GN to hold plebiscite to gauge support for Iqaluit beer-wine store
"We realize it’s a giant step to take"
The Government of Nunavut has opted to hold a non-binding plebiscite in Iqaluit later this year to assess support for its proposed pilot wine and beer store.
The GN’s department of finance, which oversees the territory’s liquor commission, said Feb. 2 that it will host a non-binding plebiscite in the territory’s capital, likely in the spring of 2015.
“I think we’re all aware that there concerns raised in previous consultations, a recurring theme which was that we really needed to put this question to the public,” said Chris D’Arcy, deputy minister of finance. “Cabinet decided it would be good to have more information from the public.”
Because the plebiscite will be non-binding, its result will not decide whether the GN will move ahead with the pilot project, but rather it will offer Iqalungmiut another way of weighing in on the issue.
When the GN proposed launching a pilot beer and wine story in the territory, Iqaluit was the only community to express interest, through a petition sent to the territorial government last summer.
Changes to Nunavut’s Liquor Act passed last year allow the possibility of opening a beer and wine store in one of the territory’s non-prohibited communities.
Last fall, the GN started to hold consultations — some targeted special interest groups, while there was also a major public consultation, and an online survey completed by about 300 people.
The October 2014 consultation brought out some 170 Iqaluit residents, the majority of whom spoke out against the pilot project, fearing it will aggravate the city’s existing alcohol-related social problems.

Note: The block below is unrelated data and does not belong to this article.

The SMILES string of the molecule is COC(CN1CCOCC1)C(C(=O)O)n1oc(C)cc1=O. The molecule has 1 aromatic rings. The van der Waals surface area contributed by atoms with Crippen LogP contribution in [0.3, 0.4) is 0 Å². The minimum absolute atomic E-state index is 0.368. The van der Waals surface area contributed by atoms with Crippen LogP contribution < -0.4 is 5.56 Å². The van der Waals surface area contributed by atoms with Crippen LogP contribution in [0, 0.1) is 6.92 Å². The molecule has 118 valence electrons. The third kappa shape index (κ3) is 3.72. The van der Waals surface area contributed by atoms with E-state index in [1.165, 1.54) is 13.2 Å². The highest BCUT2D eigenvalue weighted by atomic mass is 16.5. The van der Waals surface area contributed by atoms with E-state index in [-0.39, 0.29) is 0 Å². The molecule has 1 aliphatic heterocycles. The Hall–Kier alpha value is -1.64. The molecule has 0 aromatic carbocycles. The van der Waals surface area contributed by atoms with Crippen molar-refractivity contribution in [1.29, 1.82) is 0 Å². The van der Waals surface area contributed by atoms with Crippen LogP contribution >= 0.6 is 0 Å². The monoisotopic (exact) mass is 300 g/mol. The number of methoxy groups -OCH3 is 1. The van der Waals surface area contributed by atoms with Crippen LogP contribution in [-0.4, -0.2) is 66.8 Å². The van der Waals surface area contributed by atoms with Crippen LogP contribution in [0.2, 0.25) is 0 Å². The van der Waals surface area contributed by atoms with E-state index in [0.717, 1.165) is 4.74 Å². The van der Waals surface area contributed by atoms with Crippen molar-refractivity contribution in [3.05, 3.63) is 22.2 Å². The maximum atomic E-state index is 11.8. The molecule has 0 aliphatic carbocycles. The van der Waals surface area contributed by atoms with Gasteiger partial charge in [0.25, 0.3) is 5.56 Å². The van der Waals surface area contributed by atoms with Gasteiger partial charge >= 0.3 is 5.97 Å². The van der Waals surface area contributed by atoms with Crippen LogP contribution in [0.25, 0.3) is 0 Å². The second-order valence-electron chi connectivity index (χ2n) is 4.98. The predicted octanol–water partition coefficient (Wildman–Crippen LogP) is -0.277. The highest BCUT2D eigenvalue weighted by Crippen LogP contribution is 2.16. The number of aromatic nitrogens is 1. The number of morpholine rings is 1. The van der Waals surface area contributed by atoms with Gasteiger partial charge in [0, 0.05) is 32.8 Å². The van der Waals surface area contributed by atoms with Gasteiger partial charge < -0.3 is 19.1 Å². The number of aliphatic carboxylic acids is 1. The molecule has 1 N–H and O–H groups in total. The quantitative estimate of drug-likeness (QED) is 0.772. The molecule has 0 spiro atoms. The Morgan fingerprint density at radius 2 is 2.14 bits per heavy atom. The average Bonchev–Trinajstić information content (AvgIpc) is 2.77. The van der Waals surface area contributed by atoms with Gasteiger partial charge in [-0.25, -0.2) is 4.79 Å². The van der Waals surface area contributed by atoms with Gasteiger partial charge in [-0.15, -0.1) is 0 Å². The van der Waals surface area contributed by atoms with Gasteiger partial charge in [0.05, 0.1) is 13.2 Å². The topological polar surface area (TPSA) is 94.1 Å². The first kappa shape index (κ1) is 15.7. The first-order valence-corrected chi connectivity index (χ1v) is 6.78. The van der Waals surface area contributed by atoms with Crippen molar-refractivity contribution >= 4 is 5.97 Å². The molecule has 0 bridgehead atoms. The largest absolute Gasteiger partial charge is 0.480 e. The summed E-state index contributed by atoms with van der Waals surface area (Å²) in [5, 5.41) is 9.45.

The plebiscite is just the next step in “taking the pulse of Iqaluit residents,” D’Arcy said.
The plebiscite will likely be held at the end of April, he said, before the summer months, when people tend to hunt and travel more often.
D’Arcy said the plebiscite question has yet to be drafted, but will be clear and straightforward, asking Iqalungmiut if they are in favour of seeing a pilot beer and wine store open in the community.
It’s being held under the territory’s new plebiscite act, which came into effect last fall, allowing for locally-authorized plebiscites.
“We realize it’s a giant step to take,” D’Arcy said. “Every needs to completely understand what this is about.”
D”Arcy said his department supports the findings of Nunavut’s 2012 Liquor Task Force, which encouraged the territory to adopt a “harm reduction” approach to alcohol control through a government-owned liquor sales monopoly.
“We think it’s better to move people away from bootlegging and harder liquor and to allow low alcohol alternatives, like beer and wine,” he said.
But in the end, the decision rests with the executive council, or cabinet, he said.
If the Iqaluit plebiscite returns a result overwhelmingly in favour of the pilot store, D’Arcy said the next step would be consulting with other Nunavut communities, to understand potential impacts outside of Iqaluit.